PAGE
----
Out-Law News | 14 Aug 2014 | 12:56 pm | 3 min. read
The watchdog's head of enforcement, Steve Eckersley, said that the ICO can only be an "effective regulator" if it has "effective powers" at its disposal.
In a blog, Eckersley explained the challenges the ICO faces in justifying fining companies found to have made nuisance calls or sent spam email or text messages as a result of the wording of rules that apply under the UK's Privacy and Electronic Communications Regulations (PECR).
"We have to meet a tough legal threshold before we can issue a fine," Eckersley said. "Under the Privacy and Electronic Communication Regulations we have to show that the contravention has or was likely to cause ‘substantial damage or substantial distress’."
Eckersley said that proving nuisance calls cause 'substantial damage or substantial distress' is easier than it is to show that the sending of spam text messages have such an effect. He said a ruling last October, confirmed by a further judgment in June this year, has had the effect of "largely rendering our power to issue fines for breaches of PECR involving spam texts redundant".
In November 2012 the ICO fined Christopher Niebel £300,000 following an investigation into the marketing activities of the company Niebel partly owned, Tetrus Telecoms. The ICO also fined Gary McNeish, who part-owned the business with Niebel, £140,000.
At the time the ICO said that its investigation had uncovered evidence that Tetrus used unregistered pay-as-you-go SIM cards to send up to 840,000 spam texts every day from offices in Stockport and Birmingham, raising income of between £7,000 and £8,000 each day. It said that it made the money by passing on the numbers of those who responded to the texts, even if just to seek to opt out of receiving further messages, to others.
However, Niebel challenged the fine and in October last year a first-tier information rights tribunal overturned the penalty after finding that the legal threshold for fines under PECR had not been met.
The first-tier tribunal found that it would be "most unlikely" for the "nature and scale" of Niebel's breach "to cause substantial damage" and that it was also "highly unlikely" that individuals would be disturbed by being reminded about previous accidents as a result of receiving the spam texts or that they would be distressed by the raising of "false expectations of compensation". Instead, the tribunal judge said that the effect of Niebel's breach of PECR was "likely to be widespread irritation but not widespread distress".
In June, an upper information rights tribunal upheld the earlier tribunal's judgment. In his ruling, upper tribunal judge Nicholas Wikeley said that the outcome of the case against Niebel may have been different if a different threshold test had applied for serving a penalty.
Following the initial tribunal ruling in October 2013, the ICO asked the government to consider changing the 'substantial damage or substantial distress' threshold for serving fines under PECR. In March the government announced that it would consult on the issue later this year.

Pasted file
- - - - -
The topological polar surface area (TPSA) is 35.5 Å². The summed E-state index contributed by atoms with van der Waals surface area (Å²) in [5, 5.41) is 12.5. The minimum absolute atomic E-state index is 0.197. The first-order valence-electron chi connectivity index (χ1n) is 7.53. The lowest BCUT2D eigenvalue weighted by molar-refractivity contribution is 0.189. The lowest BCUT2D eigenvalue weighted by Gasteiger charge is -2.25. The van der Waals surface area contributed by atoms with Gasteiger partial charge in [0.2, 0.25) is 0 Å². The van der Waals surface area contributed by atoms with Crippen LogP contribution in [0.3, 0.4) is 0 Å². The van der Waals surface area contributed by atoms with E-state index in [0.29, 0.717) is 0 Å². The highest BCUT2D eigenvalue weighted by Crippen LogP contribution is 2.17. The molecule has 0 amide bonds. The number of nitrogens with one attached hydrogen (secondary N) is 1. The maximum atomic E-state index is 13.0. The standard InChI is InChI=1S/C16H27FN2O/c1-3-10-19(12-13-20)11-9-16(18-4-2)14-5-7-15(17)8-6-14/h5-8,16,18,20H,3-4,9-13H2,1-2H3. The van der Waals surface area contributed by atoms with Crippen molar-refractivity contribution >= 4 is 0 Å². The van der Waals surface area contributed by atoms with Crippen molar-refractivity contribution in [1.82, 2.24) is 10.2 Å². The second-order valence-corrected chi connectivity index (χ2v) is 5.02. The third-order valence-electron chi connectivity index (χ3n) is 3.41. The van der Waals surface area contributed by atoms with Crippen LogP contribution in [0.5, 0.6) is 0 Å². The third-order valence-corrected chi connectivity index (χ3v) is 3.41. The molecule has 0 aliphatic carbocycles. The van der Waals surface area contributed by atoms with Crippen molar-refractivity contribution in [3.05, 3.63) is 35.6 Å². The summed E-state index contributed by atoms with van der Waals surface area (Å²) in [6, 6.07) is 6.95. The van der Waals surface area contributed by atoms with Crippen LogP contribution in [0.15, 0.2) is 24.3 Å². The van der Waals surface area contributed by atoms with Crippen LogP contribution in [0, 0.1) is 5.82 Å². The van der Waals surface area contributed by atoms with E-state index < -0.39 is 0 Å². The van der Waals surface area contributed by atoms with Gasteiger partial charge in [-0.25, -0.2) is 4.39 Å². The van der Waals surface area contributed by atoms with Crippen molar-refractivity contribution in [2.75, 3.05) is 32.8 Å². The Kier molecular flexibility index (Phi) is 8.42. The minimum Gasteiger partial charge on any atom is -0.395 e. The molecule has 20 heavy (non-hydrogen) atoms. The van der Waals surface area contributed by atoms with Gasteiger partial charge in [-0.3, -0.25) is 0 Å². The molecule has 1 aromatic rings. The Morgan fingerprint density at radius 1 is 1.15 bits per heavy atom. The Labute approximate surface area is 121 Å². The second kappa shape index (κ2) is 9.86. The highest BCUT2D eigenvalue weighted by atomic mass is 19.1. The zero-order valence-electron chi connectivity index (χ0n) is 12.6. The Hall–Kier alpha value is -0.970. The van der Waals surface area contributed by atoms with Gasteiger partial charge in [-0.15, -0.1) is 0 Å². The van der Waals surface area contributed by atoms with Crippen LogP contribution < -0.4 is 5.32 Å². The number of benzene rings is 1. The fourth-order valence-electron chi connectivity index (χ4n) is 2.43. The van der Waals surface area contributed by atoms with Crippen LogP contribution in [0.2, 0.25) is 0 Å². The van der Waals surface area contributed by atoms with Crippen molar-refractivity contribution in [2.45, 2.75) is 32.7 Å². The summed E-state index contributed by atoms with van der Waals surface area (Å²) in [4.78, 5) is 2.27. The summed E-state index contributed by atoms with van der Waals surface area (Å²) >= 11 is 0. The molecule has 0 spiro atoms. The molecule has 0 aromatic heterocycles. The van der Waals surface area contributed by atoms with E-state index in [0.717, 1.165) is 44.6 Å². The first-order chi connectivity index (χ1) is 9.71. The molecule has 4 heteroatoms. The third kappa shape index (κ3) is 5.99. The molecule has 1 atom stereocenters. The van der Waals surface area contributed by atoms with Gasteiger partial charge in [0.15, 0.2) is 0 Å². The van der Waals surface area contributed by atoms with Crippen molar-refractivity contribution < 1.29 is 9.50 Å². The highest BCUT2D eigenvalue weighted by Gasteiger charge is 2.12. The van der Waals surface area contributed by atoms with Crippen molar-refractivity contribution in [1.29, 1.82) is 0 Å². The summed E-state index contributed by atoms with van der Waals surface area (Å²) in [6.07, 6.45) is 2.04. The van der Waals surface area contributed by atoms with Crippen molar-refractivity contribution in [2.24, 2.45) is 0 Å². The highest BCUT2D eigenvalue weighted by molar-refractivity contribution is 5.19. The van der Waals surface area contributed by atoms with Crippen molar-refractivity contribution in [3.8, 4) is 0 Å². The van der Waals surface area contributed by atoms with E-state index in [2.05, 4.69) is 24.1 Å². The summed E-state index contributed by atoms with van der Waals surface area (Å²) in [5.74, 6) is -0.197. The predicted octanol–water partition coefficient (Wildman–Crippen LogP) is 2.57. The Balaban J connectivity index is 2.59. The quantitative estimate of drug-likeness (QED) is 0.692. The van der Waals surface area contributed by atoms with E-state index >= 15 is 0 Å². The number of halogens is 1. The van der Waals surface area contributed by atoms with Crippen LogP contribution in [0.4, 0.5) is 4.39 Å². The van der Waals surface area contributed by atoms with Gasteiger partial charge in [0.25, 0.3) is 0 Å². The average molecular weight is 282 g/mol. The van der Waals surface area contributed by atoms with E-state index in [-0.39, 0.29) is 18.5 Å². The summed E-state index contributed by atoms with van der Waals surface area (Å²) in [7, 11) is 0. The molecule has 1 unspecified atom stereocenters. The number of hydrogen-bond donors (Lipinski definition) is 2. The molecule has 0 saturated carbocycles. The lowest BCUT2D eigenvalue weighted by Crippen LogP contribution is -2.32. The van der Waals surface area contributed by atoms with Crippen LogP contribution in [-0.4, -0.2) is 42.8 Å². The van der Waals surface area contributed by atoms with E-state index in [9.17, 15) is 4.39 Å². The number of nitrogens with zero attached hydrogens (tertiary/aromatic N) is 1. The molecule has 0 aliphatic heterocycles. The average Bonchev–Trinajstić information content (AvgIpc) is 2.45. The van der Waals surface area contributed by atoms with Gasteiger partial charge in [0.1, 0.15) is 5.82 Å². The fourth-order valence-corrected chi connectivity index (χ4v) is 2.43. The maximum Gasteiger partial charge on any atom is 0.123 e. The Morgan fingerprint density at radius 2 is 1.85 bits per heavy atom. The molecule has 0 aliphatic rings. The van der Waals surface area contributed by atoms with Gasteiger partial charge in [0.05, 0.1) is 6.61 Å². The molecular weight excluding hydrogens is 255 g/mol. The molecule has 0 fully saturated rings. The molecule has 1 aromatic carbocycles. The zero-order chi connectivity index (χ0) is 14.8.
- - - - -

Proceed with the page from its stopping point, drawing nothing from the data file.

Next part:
"Obviously an unworkable law is a bad one, which is why we are currently arguing for lowering the legal threshold we have to prove before issuing a fine from substantial distress to one of nuisance or simply removing the threshold altogether," Eckersley said. "Last year we submitted our argument to the government and we are pleased there will be a consultation later this year. But the law moves slowly and we simply cannot wait for legislative changes."
"We are doing all we can to fight the problem, for example educating people about the TPS register that can help prevent unwanted calls, but ultimately we need a full spectrum of powers to fulfil our job. The hundreds of thousands of people who have contacted us with their concerns over these calls and texts expect nothing less," he said.
Under PECR, organisations are generally prohibited from transmitting or instigating the transmission of unsolicited electronic communications to consumers for the purposes of direct marketing unless the person receiving those communications has provided prior consent for the messages to be sent. The marketing companies also must not disguise or conceal their identity in the messages or use invalid addresses where recipients of the messages would send responses to ask for the messages to stop being sent.
Companies can send direct marketing via electronic mail to consumers if they have "obtained the contact details of the recipient of that electronic mail in the course of the sale or negotiations for the sale of a product or service to that recipient", where the marketing is for "similar products and services only" and providing the recipient has a "simple means" to refuse the use of their contact details for that marketing "at the time of each subsequent communication."